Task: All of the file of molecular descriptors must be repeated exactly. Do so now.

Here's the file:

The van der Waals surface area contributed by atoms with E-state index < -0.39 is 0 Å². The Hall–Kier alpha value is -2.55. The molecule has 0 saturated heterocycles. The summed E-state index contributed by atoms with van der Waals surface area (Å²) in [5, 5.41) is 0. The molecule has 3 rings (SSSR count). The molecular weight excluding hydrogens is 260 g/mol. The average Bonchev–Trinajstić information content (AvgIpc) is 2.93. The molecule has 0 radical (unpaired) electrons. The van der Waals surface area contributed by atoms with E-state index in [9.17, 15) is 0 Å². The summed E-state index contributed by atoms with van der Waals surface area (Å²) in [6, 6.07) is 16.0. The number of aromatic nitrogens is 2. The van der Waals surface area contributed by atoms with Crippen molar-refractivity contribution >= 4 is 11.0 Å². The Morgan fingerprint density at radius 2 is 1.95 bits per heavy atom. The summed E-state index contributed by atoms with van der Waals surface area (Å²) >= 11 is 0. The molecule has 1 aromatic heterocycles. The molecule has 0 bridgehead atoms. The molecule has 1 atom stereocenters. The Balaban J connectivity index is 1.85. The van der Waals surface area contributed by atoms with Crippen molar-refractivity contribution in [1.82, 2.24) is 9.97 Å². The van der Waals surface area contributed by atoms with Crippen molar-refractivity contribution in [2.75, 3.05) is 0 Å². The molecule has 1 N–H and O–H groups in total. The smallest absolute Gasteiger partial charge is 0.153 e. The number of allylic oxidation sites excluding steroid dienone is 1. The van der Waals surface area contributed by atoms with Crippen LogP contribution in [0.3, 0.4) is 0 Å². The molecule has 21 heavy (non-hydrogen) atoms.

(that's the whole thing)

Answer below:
The van der Waals surface area contributed by atoms with E-state index < -0.39 is 0 Å². The Hall–Kier alpha value is -2.55. The molecule has 0 saturated heterocycles. The summed E-state index contributed by atoms with van der Waals surface area (Å²) in [5, 5.41) is 0. The molecule has 3 rings (SSSR count). The molecular weight excluding hydrogens is 260 g/mol. The average Bonchev–Trinajstić information content (AvgIpc) is 2.93. The molecule has 0 radical (unpaired) electrons. The van der Waals surface area contributed by atoms with E-state index in [9.17, 15) is 0 Å². The summed E-state index contributed by atoms with van der Waals surface area (Å²) in [6, 6.07) is 16.0. The number of aromatic nitrogens is 2. The van der Waals surface area contributed by atoms with Crippen molar-refractivity contribution >= 4 is 11.0 Å². The Morgan fingerprint density at radius 2 is 1.95 bits per heavy atom. The summed E-state index contributed by atoms with van der Waals surface area (Å²) >= 11 is 0. The molecule has 1 aromatic heterocycles. The molecule has 0 bridgehead atoms. The molecule has 1 atom stereocenters. The Balaban J connectivity index is 1.85. The van der Waals surface area contributed by atoms with Crippen molar-refractivity contribution in [1.82, 2.24) is 9.97 Å². The van der Waals surface area contributed by atoms with Crippen molar-refractivity contribution in [2.75, 3.05) is 0 Å². The molecule has 1 N–H and O–H groups in total. The smallest absolute Gasteiger partial charge is 0.153 e. The number of allylic oxidation sites excluding steroid dienone is 1. The van der Waals surface area contributed by atoms with Crippen LogP contribution in [0.3, 0.4) is 0 Å². The molecule has 21 heavy (non-hydrogen) atoms.